Today’s conversation topic is diluent!
Have you ever used it? What is it for?
The use of diluent is very common and mostly used for tattooing. Tattoo artists tend to frequently use it to create subtle gradations of the original color being applied to the client’s tattoo.
You may be thinking, “But, Pri, aren’t there specific needles and techniques used for shading?”
The answer is Yes! However, artists also use a diluent, as adding a diluent to the ink results in different shades of the same color.
When it comes to micropigmentation, the use of a diluent is more common in lip shading, or to hide scars and vitiligo. The goal is to make the ink runnier and decrease the chances of unwanted smudges.
Another frequent question is if there is any rule regarding mixing inks and diluents from different brands.
The first thing to know is that a diluent is nothing more than the ink without the pigment (the colored compound).
A few diluents have a higher viscosity; others are more liquid. Every company develops a diluent that matches its own ink.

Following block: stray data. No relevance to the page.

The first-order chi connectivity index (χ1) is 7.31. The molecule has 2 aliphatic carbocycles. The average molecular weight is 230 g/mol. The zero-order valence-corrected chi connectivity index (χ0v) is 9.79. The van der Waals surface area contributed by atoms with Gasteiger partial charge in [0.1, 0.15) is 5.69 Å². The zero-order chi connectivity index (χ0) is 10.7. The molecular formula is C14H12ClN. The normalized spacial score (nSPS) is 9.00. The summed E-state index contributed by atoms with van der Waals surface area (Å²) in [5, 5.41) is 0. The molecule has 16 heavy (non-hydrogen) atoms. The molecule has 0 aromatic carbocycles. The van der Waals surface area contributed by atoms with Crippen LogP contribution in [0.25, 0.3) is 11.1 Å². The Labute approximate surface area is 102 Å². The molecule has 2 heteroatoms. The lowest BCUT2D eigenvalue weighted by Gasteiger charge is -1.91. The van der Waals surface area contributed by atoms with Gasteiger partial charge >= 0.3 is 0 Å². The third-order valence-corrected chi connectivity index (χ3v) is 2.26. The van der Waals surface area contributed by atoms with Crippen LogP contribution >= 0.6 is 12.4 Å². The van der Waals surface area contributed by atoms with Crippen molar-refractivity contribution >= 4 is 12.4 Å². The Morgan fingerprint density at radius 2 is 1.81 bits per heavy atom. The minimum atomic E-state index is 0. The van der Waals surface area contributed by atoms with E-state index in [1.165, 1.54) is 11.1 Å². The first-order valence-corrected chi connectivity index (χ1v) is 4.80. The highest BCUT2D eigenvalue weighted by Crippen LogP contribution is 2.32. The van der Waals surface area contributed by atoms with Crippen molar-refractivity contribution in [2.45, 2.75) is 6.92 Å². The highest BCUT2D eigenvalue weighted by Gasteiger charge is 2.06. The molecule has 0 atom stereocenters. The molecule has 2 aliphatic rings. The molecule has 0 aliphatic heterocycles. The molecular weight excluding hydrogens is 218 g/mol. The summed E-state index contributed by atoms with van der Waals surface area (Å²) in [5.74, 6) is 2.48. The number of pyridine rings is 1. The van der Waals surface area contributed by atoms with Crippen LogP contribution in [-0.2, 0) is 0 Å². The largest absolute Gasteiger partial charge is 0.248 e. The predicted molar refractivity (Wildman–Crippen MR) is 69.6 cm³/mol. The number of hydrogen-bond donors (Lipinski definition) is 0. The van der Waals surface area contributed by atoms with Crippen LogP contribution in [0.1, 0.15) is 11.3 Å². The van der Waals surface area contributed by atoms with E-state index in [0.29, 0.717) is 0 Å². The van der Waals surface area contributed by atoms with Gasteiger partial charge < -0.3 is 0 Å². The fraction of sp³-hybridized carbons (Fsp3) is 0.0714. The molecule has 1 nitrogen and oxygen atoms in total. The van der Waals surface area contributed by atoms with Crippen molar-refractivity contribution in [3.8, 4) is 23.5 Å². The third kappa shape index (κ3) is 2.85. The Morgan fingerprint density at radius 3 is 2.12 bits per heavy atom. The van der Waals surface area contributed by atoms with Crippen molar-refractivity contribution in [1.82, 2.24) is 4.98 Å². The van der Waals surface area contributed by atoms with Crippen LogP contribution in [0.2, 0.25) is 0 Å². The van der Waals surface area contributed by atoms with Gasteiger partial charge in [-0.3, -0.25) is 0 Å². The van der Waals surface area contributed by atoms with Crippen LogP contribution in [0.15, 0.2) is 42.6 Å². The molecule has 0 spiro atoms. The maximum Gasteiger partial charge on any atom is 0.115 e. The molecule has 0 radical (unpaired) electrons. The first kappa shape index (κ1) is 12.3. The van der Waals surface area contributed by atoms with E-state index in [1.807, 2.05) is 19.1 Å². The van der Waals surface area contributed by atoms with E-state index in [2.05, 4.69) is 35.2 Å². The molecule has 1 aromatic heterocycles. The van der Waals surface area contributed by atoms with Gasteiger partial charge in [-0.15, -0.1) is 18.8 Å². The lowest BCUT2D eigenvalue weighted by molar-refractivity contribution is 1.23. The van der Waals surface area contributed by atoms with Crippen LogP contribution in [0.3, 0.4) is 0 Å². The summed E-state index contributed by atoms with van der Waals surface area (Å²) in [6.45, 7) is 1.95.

Therefore, it is highly recommended that you use diluents and inks from the same brand. By doing so, you will ensure that your mixture stays suspended and properly diluted, preventing the pigment from separating from the dilution liquid while you work.
But, as the purpose of my blog goes beyond education, I’m writing to share my experience with you, and I must say that based on all my years of study and thousands of procedures performed, THERE ARE NO SPECIFIC RULES FOR IT.
I have performed procedures in the past, mixing inks and diluents from different brands, and the final result did not display any changes.
The level of quality of your work or even the number of “incidents” you have are much more related to your technique and how you perform the procedure than to mixing inks and diluents from different brands.
Did you like this post? Do you have any questions?
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